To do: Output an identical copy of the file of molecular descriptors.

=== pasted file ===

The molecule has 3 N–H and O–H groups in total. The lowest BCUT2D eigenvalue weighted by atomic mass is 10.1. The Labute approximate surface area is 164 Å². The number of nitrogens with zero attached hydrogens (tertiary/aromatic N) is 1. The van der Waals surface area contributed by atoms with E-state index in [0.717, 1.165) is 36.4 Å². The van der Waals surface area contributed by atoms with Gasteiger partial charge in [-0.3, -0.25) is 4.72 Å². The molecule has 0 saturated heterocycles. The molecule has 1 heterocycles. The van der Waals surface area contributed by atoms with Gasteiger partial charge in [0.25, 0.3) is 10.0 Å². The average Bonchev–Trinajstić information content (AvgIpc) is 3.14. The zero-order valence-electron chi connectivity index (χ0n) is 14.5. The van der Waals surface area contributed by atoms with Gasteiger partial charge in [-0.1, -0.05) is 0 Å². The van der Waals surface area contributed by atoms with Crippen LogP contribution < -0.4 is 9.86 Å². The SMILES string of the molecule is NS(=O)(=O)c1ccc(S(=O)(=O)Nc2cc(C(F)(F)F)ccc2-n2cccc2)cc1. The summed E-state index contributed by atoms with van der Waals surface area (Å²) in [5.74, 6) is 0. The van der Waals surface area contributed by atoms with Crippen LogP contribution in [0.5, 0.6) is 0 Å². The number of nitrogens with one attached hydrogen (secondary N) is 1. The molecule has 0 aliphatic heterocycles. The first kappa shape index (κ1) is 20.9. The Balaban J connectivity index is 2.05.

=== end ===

The molecule has 3 N–H and O–H groups in total. The lowest BCUT2D eigenvalue weighted by atomic mass is 10.1. The Labute approximate surface area is 164 Å². The number of nitrogens with zero attached hydrogens (tertiary/aromatic N) is 1. The van der Waals surface area contributed by atoms with E-state index in [0.717, 1.165) is 36.4 Å². The van der Waals surface area contributed by atoms with Gasteiger partial charge in [-0.3, -0.25) is 4.72 Å². The molecule has 0 saturated heterocycles. The molecule has 1 heterocycles. The van der Waals surface area contributed by atoms with Gasteiger partial charge in [0.25, 0.3) is 10.0 Å². The average Bonchev–Trinajstić information content (AvgIpc) is 3.14. The zero-order valence-electron chi connectivity index (χ0n) is 14.5. The van der Waals surface area contributed by atoms with Gasteiger partial charge in [-0.1, -0.05) is 0 Å². The van der Waals surface area contributed by atoms with Crippen LogP contribution < -0.4 is 9.86 Å². The SMILES string of the molecule is NS(=O)(=O)c1ccc(S(=O)(=O)Nc2cc(C(F)(F)F)ccc2-n2cccc2)cc1. The summed E-state index contributed by atoms with van der Waals surface area (Å²) in [5.74, 6) is 0. The van der Waals surface area contributed by atoms with Crippen LogP contribution in [0.5, 0.6) is 0 Å². The number of nitrogens with one attached hydrogen (secondary N) is 1. The molecule has 0 aliphatic heterocycles. The first kappa shape index (κ1) is 20.9. The Balaban J connectivity index is 2.05.